Globe Editorial: How does Chrystia Freeland fight inflation? By not sending you a check. she’s right

Canadian Deputy Prime Minister Chrystia Freeland speaks with reporters following her speech at the Empire Club of Canada in Toronto on June 16.Cole Burston/The Canadian Press

There are many things we wish the Trudeau government would do.

We hope he will level with Canadians and the House of Commons on what police asked him to do earlier this year before the emergency law came into effect.

We hope you do a better job of managing long delays at airports, and even longer delays to getting a passport. We hope that the refugee adjudication system will be reformed so that claims are resolved quickly, genuine refugees are granted rapid asylum and expedited deportation of economic migrants.

We hope that it will establish the National Pharmacy Program that has been promising since 2015.

The to-do list is long. However, when Finance Minister and Deputy Prime Minister Chrystia Freeland on Thursday delivered a keynote speech widely expected to include new spending to help Canadians deal with inflation, our hope was that it would do nothing.

And nothing, fortunately, was provided by Mrs. Freeland. Rather than writing billions of dollars in new checks to Canadians, and pretending that it was somehow related to lowering inflation, her “affordability plan” was a long list of existing programs and commitments — all permanent and not specifically about fighting inflation.

We come not to criticize the inaction aimed at Mrs. Vreeland, but to commend him.

The politically appropriate way that is seen as dealing with rising prices is by giving voters money. That’s what Prime Minister Francois Legault’s government in Quebec has done, sending checks for $500 per person and promising another round if re-elected. Payments are financed with borrowed money, as are Ontario Premier Doug Ford’s discount checks for drivers and gas tax cuts.

When treating a patient, the old medical principle is, “First, do no harm.” Dropping helicopter money on voters may be politically beneficial, but in a time of inflation, it is economically counterproductive.

The current inflation is partly related to commodity prices and supply chain impediments abroad, which are beyond the reach of Canadian politicians. But the rest is caused by an increase in consumer demand – too much money chasing too few goods and services. As such, sending more government borrowed cash to rich and poor alike is a bit like trying to treat someone’s high blood pressure by prescribing pills that raise their blood pressure. Or trying to make homes more affordable by giving buyers a wallet of taxpayer money to increase prices.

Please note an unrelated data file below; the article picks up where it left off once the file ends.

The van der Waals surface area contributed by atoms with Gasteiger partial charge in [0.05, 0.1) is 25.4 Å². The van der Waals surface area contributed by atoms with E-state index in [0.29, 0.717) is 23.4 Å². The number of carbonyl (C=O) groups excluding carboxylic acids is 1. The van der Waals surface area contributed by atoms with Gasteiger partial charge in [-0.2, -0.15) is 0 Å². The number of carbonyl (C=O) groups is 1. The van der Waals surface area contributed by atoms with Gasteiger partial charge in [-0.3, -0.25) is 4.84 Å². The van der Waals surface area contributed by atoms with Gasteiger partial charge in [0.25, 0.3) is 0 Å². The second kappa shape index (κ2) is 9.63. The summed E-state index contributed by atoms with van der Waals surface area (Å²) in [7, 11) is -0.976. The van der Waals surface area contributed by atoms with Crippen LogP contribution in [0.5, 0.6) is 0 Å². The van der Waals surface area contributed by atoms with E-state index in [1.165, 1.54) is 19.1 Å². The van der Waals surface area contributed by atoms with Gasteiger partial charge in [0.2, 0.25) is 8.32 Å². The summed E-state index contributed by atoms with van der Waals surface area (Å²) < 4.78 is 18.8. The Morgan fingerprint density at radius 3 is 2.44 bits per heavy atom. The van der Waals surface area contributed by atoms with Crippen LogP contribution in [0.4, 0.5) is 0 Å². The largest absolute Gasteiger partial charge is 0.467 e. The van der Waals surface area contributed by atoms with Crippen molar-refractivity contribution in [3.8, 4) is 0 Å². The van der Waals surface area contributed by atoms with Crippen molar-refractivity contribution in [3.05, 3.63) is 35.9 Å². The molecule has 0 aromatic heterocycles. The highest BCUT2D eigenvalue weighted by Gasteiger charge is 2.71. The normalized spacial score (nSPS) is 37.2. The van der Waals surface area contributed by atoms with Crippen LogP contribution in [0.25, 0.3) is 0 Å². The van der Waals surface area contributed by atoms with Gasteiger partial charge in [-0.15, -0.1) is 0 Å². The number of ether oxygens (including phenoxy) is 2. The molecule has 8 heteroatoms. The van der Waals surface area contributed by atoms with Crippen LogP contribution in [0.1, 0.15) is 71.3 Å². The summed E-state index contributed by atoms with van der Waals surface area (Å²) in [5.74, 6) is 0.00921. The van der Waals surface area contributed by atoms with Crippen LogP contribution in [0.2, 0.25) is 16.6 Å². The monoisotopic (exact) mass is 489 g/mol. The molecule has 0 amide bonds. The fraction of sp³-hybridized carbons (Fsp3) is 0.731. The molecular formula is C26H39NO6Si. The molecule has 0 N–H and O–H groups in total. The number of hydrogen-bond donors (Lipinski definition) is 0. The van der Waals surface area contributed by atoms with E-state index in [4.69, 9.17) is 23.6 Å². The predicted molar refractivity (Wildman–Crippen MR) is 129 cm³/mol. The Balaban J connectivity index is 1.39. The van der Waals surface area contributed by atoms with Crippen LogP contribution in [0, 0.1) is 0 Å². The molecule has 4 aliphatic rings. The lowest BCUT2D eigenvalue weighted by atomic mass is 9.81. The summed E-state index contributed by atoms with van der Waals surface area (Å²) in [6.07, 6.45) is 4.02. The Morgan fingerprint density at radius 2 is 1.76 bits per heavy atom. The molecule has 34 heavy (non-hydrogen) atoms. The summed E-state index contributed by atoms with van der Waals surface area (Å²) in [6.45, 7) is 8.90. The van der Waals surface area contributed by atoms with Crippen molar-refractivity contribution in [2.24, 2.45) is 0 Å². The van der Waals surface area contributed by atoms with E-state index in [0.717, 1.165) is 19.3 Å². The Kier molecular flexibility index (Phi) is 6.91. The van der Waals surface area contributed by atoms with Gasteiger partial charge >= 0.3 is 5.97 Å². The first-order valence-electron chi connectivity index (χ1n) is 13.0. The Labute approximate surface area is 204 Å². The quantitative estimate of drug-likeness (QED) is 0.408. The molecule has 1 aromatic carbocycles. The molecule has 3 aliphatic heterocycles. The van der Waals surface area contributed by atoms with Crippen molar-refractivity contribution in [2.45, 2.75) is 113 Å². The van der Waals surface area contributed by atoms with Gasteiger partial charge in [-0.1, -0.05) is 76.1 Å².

The Bank of Canada raises interest rates to reduce demand for goods and services; Increasing demand by sending out “anti-inflation” checks to voters is dipping the paddle and paddling in the opposite direction. So to be congratulated is the Minister of Finance who has announced that spending in her “new affordability plan” to combat inflation is in fact the old pre-inflation affordability plan, which is about long-term affordability that will be in place long after inflation has passed. .

For example, expanding low-cost childcare and early learning, from coast to coast, will significantly reduce parental costs. But the idea, in the works for decades, is not a temporary scheme for putting money in pockets during a frenzy of inflation. It’s a permanent plan to make it easier for more women to stay in the workforce, thereby boosting the economy, while lowering the cost of childcare, and hopefully giving at-risk children an early educational boost.

It’s a similar story with previously announced improvements to benefits for Canadian workers. These payments to low-income workers are a permanent poverty-reduction measure, effective whether prices go up or down.

As in the federally funded dental care plan for low- and middle-income Canadians. Many people do not visit the dentist because they lack dental insurance, and this leads to large medical bills and poor health later in life. It’s a long-standing problem, and this is an attempt at a permanent fix. It is not a temporary measure to combat inflation.

Some of what the government does is misleading. For example, the Liberals announced last year that Old Age Security recipients age 75 or older will get a permanent 10 percent increase in their monthly OAS payments starting this summer. It’s purely a vote chase, as a lot of the money will go to middle- and high-income seniors.

Some problems can be solved by spending money on them. Inflation is not one of them.

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